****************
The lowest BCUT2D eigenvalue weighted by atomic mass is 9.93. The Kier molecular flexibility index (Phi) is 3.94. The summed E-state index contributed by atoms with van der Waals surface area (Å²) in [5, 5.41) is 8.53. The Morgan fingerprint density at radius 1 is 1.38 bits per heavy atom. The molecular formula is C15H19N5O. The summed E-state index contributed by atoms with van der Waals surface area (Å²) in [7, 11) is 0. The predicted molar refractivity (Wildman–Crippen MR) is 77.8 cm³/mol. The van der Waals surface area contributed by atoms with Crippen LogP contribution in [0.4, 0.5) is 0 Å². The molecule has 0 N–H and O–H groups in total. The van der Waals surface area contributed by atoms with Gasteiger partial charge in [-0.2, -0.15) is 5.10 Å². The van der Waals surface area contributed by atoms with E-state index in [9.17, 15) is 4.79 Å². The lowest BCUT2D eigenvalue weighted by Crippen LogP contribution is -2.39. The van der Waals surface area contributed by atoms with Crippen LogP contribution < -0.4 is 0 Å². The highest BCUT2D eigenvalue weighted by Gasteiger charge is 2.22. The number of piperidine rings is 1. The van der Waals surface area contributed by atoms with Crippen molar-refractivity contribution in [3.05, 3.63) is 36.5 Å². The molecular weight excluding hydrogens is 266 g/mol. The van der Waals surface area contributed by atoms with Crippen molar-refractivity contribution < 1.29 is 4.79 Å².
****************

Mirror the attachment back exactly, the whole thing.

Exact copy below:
The lowest BCUT2D eigenvalue weighted by atomic mass is 9.93. The Kier molecular flexibility index (Phi) is 3.94. The summed E-state index contributed by atoms with van der Waals surface area (Å²) in [5, 5.41) is 8.53. The Morgan fingerprint density at radius 1 is 1.38 bits per heavy atom. The molecular formula is C15H19N5O. The summed E-state index contributed by atoms with van der Waals surface area (Å²) in [7, 11) is 0. The predicted molar refractivity (Wildman–Crippen MR) is 77.8 cm³/mol. The van der Waals surface area contributed by atoms with Crippen LogP contribution in [0.4, 0.5) is 0 Å². The molecule has 0 N–H and O–H groups in total. The van der Waals surface area contributed by atoms with Gasteiger partial charge in [-0.2, -0.15) is 5.10 Å². The van der Waals surface area contributed by atoms with E-state index in [9.17, 15) is 4.79 Å². The lowest BCUT2D eigenvalue weighted by Crippen LogP contribution is -2.39. The van der Waals surface area contributed by atoms with Crippen LogP contribution < -0.4 is 0 Å². The highest BCUT2D eigenvalue weighted by Gasteiger charge is 2.22. The number of piperidine rings is 1. The van der Waals surface area contributed by atoms with Crippen molar-refractivity contribution in [3.05, 3.63) is 36.5 Å². The molecular weight excluding hydrogens is 266 g/mol. The van der Waals surface area contributed by atoms with Crippen molar-refractivity contribution < 1.29 is 4.79 Å².